New Car Loans Versus Used Car Loans

Students also need to decide whether to seek new car loans or used car loans. There is no single right or wrong answer, which is why research is required. To form an educated decision, it’s necessary to consider the vehicle as well as the financial attributes of the respective agreements.

New Car Loans

A new car loan is a far less risky option from the lender’s perspective, especially on a secured agreement. This is because the vehicle can be sold at a far higher cost if it needs to be repossessed. As an upshot, the interest rates will be lower, although you will naturally spend more money on a new car than its used counterpart.

New vehicles do boast better reliability, though, while the ongoing maintenance costs are likely to be lower too. Of course, this is counterbalanced by the high depreciation rates.

Used Car Loans

Used car loans often carry a higher interest rate due to the lower resale value, but they do cost less. The fact that the agreement is for a smaller fee can also increase the chances of acceptance, while many student drivers would prefer a used vehicle anyway. However, older cars (over six years) may not be eligible for secured loans.

It should be noted that only cars that are over 2-3 years old are classified as “used”. Anything younger can be sold under a new car loan finance agreement, even if the costs are lower than a brand new car.

How Much Can Students Borrow?

Understanding which types of car loans are available is one thing, but students also need to know how much they can borrow. There’s little point in spending hours online looking at vehicles that are out of your price bracket.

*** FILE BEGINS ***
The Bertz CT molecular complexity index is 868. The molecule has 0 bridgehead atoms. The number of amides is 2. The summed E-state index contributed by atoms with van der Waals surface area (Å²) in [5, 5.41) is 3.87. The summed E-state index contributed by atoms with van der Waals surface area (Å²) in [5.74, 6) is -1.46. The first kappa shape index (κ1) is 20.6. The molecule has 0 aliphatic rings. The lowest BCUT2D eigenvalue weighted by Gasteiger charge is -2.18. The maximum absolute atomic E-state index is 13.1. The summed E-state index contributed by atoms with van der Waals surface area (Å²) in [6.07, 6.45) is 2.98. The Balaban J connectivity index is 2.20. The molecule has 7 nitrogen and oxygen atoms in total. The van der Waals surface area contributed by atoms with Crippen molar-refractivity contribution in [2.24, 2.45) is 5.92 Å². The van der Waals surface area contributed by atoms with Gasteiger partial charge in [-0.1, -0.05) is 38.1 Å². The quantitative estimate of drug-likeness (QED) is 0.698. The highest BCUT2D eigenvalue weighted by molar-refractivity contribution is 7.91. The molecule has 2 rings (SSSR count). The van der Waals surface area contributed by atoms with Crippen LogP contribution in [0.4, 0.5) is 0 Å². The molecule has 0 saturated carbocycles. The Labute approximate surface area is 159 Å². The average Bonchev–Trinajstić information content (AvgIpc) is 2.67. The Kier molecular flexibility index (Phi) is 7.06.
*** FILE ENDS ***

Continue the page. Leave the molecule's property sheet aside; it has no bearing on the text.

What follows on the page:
There is no set figure on how much you can borrow as a range of factors will influence the outcomes. The list includes, but is not limited to;

  • Your age,
  • Your credit score and history,
  • The hours and pay of your job,
  • Whether you have student finance,
  • Which state you’re studying in,
  • The value of the car,
  • Whether the vehicle is new or used,
  • The type of car loan applied for,
  • Which lender is analysing the application,
  • Luck.

Therefore, it is advised to seek pre-approved agreements. This allows you to discover how much can be borrowed before entering the marketplace.


In short, then, it is possible for you to gain a car loan as a student applicant. However, the road to success isn’t as smooth as it is for people in full-time employment. Consequently, then, you must scrutinise every aspect of the process before completing an application.

It does require a little hard work. Once you drive off the dealership forecourt, it will all seem worthwhile.

Disclaimer -This page/article provides general information only and has been prepared without taking into account your objectives, financial situation or needs. We recommend that you consider whether it is appropriate for your circumstances and your full financial situation will need to be reviewed prior to acceptance of any offer or product. Subject to lenders terms and conditions, fees and charges and eligibility criteria apply.

Credit Representative Number 496186 is authorised under Australian Credit Licence Number 389328.
ABN – 63 007 814 458. Member of MFAA.

Ph. 1300 696 902
Email –